Kashkari Highlights Too Big To Fail Reform

By Norbert Michel, Heritage Foundation Financial Regulations Expert

It’s always good when a Federal Reserve Bank president talks about ending bailouts for large financial companies.  At the very least, the publicity highlights the fact that the Dodd-Frank Act did not end the “too-big-to-fail” problem.

So, many policymakers were excited last April when new Minneapolis Federal Reserve President Neel Kashkari announced his bank would develop a plan to end too-big-to-fail. Others, more skeptical, felt that Mr. Kashkari, who had been in charge of the $700 billion Troubled Asset Relief Program (TARP), might not be the best person for the job.

In November, Kashkari’s bank released its report. It included the following four-step solution to end too-big-to-fail:

  • Increase banks’ capital requirements;
  • Force banks to raise even more capital unless the U.S. Treasury can certify that they do not pose a systemic threat to the U.S. financial system;
  • Tax large non-bank financial firms;
  • Provide regulatory relief to community banks.

Count me among those who are less than ecstatic.

This “solution” is based on the notion that elected officials just can’t quit bailing out large financial firms. Accepting that as a given, it then concludes that they  should regulate the companies more heavily, tax them more heavily, make them meet higher equity thresholds, and then, for good measure, give regulatory relief to small banks.

These steps are eerily similar to the regulatory approach that gave us (at least) the last two crises.  The one “plus” to this plan is that it tacitly concedes that the problem is not fixed, so that’s kind of a victory.

Now Kashkari is at it again.

His new idea was unveiled last week in a Wall Street Journal column headlined “Make Big Banks Put 20% Down—Just Like Home Buyers Do.”  Kashkari presents his latest “simple and fair solution to the too-big-to-fail problem” this way:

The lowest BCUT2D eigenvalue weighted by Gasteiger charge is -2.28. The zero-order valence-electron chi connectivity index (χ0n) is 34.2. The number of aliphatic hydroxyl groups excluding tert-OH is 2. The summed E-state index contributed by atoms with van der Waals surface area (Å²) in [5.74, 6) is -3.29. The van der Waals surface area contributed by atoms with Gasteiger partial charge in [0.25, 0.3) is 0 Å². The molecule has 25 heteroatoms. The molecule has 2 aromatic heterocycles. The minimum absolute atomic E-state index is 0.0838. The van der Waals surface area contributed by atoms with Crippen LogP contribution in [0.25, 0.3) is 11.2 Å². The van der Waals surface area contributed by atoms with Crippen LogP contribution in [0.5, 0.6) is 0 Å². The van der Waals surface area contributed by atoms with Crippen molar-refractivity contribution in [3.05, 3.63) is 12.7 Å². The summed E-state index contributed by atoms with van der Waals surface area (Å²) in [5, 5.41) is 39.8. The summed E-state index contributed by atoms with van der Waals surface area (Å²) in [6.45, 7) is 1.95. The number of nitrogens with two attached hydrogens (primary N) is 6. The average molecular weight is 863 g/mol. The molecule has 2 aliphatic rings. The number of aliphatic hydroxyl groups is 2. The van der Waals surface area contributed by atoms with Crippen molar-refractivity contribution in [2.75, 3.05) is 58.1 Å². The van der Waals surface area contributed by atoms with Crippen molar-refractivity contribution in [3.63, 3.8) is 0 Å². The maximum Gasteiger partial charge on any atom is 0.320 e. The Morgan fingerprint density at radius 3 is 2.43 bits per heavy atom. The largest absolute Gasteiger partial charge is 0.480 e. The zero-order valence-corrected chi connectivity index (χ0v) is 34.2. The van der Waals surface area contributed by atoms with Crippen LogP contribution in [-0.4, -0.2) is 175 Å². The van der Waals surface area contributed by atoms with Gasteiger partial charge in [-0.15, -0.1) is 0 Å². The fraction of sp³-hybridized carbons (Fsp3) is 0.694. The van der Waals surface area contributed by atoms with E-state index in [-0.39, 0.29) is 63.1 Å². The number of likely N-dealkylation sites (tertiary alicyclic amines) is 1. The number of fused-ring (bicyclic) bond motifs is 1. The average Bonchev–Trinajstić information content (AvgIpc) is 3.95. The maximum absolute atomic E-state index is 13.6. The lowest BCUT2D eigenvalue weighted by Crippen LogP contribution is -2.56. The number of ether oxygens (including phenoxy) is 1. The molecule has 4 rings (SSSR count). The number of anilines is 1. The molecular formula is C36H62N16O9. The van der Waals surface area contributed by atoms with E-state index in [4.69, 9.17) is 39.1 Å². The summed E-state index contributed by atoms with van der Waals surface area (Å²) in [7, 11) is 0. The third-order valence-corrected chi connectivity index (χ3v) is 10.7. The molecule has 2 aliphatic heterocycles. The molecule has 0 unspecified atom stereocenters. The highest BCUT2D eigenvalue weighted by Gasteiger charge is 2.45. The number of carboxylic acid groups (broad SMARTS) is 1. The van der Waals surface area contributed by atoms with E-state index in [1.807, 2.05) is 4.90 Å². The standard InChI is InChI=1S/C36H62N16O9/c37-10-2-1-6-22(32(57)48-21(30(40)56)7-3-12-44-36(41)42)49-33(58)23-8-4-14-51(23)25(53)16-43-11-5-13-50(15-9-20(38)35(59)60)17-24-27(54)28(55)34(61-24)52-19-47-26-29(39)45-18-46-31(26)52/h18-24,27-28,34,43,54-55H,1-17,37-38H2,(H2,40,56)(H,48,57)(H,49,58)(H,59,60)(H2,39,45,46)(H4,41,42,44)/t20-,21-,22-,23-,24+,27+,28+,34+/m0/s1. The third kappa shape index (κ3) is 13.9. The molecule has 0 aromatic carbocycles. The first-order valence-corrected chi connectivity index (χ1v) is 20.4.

“Banks ask us to put 20% down when buying our homes to protect them in case we run into trouble. Similarly, taxpayers should make large banks put 20% down in the form of equity to prevent bailouts in case the financial system runs into trouble.”

There’s definitely the kernel of a great idea in this piece. Higher equity can help banks absorb more losses.  But that fact, alone, is not nearly enough to end bailouts.

There’s a much bigger problem with Kashkari’s thesis: Banks ask some people to put 20 percent down on their home loans, but it’s far from the norm thanks largely to government policies that shift financial risk to taxpayers.

Almost all Federal Housing Administration (FHA), Veterans Affairs (VA), and Rural Housing Service (RHS) loans are made with less than 20 percent down. In fact, close to 90 percent of these loans are made with less than 10 percent down.

There’s more.  Nearly half of the loans purchased by Fannie and Freddie have been made with less than 20 percent down, and almost one-third have less than 10 percent down.

Combined, nearly 70 percent of all government-backed mortgages – Fannie, Freddie, FHA, VA and RHS – are for loans with less than 20 percent down.

Because federal backing has been so prevalent since the 2008 meltdown, nearly all new mortgages since the crisis have had less than a 20 percent down payment. (All of these figures are compiled from government data and available here).

Reversing this trend toward smaller down payment home loans would surely lower risk in the U.S. financial system, but it would be completely inconsistent with federal policy for the last century.

And it’s just as inconsistent for the federal government to force banks to hold such high equity and simultaneously encourage individuals to take on more low equity loans.  Such a policy suggests that banks should be penalized for taking on higher risk after being forced to do so.

But now that Kashkari has highlighted this issue, it’s the perfect opportunity to start backing away from those bad policies that encourage individuals to borrow with virtually no skin in the game.

A valid concern is that moving to higher down payments right now would be a shock to the market, but that’s really just an argument for moving to the new framework gradually.  If, for example, higher down payment requirements are phased in over the next decade, it would dramatically reduce the amount of risky loans made and give people time to adjust.

For exactly the same reasons, ramping up banks’ required capital on the same schedule would be a major policy improvement—provided, of course, that the phase-in is paired with regulatory relief.

By Kashkari’s own logic, higher equity lowers risk.  If there’s less risk, there’s less justification for regulation. Throw in the fact that massive amounts of regulation have repeatedly failed to prevent financial crises, and it’s a win for everyone.

Maybe the Minnesota Fed can sponsor another symposium.

*Originally published in Forbes, click here.

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